But while the same jury declined to send Ms. Garrard to death row, county judge Billy Ogletree will have a unique option to reverse that decision and instead sentence the grandmother who punished too hard to herself receive capital punishment.
Alabama is one of three states – the others are Delaware and Florida – that allow so-called judicial override of jury sentences in order to impose the death penalty. The option is rarely used in Florida and Delaware has abolished the death penalty, making Alabama, where judges are elected, the only state in the union to regularly utilize the option.
Savannah collapsed and later died in her grandmother’s Etowah County yard after being forced to run for hours as a punishment for lying about taking some candy and eating it. On its face, it was a difficult murder case to prove, since prosecutors had to convince the jury that Ms. Garrard was so angry at Savannah that she intended to kill the girl with her barked demands for the girl to keep moving even as the sun began to set.
But the jury agreed with the prosecution’s logic, that by the time the punishment was into its third hour, and given wounds on Savannah’s arms from having to carry sticks and pieces of firewood, Garrard was indeed in a murderous frame of mind as she attempted to break her granddaughter of perceived obstinacy.
Five out of 12 jurors voted for the death penalty, while seven voted for life in prison without parole. Given the peculiar nature of the case, prosecutors had not recommended either sentence for jurors to mull.
“You’ve got a female that doesn’t have a criminal record … [y]ou’ve got mitigating factors,” Etowah County prosecutor Jimmie Harp told a local ABC News affiliate. The jury is “the conscience of this community, a very good cross-section of people from this community, and we’re going to respect the jury’s verdict … of life without parole and we’re not going to resist.”
But Judge Ogletree is likely to face pressure to change the sentence. According to unscientific polls, many Alabamians support execution for Garrard. And since the death penalty was reinstated in 1976, Alabama jury verdicts have been overridden 111 times, with 101 of those cases ending in the judge upgrading the verdict to death.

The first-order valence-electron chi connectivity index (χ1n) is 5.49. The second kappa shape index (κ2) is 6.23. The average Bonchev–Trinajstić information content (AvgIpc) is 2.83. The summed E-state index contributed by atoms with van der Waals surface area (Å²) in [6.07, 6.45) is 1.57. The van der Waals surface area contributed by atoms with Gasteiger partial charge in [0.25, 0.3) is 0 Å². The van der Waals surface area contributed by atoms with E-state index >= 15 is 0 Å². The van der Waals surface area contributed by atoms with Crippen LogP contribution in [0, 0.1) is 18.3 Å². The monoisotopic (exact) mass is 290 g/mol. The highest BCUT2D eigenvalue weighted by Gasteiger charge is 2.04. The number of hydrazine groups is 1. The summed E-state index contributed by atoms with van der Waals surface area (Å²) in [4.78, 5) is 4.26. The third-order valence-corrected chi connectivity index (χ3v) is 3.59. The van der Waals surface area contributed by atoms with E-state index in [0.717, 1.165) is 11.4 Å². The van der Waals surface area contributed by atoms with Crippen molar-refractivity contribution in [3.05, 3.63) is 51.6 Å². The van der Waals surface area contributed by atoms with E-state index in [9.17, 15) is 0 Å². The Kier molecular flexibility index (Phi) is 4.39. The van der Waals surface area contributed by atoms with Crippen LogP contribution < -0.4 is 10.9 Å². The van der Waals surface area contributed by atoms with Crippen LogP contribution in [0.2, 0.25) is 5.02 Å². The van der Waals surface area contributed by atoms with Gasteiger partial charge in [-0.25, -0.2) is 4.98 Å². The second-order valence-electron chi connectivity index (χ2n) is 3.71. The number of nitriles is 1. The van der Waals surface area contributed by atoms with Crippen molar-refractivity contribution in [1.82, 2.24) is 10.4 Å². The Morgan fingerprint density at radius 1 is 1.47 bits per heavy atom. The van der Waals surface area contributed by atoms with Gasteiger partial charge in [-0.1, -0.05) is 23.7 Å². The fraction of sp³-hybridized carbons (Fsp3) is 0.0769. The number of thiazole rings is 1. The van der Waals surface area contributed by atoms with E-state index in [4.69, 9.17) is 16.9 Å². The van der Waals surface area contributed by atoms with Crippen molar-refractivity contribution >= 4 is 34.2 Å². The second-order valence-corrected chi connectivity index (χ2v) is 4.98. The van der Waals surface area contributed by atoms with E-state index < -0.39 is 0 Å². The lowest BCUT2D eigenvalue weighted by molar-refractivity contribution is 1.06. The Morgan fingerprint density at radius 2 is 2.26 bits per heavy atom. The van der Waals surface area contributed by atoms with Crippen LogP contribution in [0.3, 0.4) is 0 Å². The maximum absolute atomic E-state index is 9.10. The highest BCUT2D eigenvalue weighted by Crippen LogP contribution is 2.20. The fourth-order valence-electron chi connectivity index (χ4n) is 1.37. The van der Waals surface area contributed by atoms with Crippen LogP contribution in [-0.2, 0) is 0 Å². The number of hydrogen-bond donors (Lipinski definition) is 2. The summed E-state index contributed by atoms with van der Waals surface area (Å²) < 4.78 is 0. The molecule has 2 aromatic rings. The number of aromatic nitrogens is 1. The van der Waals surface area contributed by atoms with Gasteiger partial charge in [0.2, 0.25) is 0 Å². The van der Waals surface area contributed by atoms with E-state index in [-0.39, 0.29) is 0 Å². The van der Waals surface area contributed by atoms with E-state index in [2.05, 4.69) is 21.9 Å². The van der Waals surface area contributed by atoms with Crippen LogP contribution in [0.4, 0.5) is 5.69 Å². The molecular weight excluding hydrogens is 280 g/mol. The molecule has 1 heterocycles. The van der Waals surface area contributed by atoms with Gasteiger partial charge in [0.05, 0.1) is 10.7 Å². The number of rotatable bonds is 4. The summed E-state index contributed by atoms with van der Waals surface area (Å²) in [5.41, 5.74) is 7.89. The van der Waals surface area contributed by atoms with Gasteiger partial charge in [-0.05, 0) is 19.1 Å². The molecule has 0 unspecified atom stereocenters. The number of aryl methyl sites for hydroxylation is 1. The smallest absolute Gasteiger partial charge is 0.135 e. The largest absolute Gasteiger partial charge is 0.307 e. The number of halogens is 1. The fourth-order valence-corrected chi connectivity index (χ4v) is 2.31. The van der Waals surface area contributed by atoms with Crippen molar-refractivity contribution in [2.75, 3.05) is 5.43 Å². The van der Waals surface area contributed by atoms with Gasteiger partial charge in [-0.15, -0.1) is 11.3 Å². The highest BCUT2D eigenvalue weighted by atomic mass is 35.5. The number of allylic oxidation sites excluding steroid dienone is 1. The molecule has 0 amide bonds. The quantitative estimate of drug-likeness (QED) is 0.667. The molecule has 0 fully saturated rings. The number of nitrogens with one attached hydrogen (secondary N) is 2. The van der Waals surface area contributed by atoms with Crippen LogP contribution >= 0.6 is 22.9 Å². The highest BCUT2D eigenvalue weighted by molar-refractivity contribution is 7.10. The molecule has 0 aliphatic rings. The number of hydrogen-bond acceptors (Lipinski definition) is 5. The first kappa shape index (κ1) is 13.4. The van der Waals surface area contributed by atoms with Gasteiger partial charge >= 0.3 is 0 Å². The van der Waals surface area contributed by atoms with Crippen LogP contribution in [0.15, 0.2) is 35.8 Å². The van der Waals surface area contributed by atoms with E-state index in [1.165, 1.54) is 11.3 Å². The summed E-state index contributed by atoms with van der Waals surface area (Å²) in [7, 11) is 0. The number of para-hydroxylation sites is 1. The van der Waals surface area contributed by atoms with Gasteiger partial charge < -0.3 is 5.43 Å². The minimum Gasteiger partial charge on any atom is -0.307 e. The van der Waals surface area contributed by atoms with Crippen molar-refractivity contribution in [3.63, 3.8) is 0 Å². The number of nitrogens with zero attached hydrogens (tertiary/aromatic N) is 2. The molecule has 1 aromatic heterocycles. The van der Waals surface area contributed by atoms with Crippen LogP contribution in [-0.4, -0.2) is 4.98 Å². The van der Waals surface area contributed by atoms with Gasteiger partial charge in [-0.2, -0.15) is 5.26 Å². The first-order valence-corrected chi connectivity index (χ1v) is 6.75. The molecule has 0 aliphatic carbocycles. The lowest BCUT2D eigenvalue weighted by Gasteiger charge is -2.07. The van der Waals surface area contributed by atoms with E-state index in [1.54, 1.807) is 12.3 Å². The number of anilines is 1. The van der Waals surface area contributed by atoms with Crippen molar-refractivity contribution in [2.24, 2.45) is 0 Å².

The Alabama Criminal Defense Lawyers Association is lobbying the Alabama legislature to kill the override option, pointing to statistics that 80 percent of judicial overrides occur in the year leading up to a judge’s reelection.
Garrard’s lawyer, Sam Bone, wrote on Friday that he will appeal the case on a simple premise: that what prosecutors and neighbors saw as cruel punishment, Garrard saw as a character-building exercise that went wrong. Mr. Bone wrote that, “This is the first verdict in history where someone was convicted of capital murder for running,” and that, “significant legal issues regarding evidence and testimony remain unresolved.”
Other factors make the case unusual. Neighbors who witnessed Savannah’s ordeal say they feel guilt over their decision to not interfere, although prosecutors in Etowah County praise those same neighbors for letting police know how Savannah collapsed, after Ms. Garrard lied about the circumstances of the girl’s struggle. And to further complicate the sentencing scenario, the state will soon try Savannah’s stepmother, Jessia Mae Hardin, as a conspirator, alleging that she too contributed to murder by simply observing her step-daughter’s deadly punishment instead of stopping it.
And then there is the fact that Garrard is a woman. There are only three women currently on Alabama’s death row, all of whom who were convicted of killing their children, in one case in order to cash in a $100,000 life insurance policy.
Two more women may soon find themselves on death row, however. On May 1, a judge will decide whether Lisa Graham deserves to die for hiring a hit man to kill her daughter. And on May 11, Judge Ogletree will take up Garrard’s sentencing, and decide whether to let a jury choose the consequences for Savannah’s death, or decide for himself what punishment fits the crime.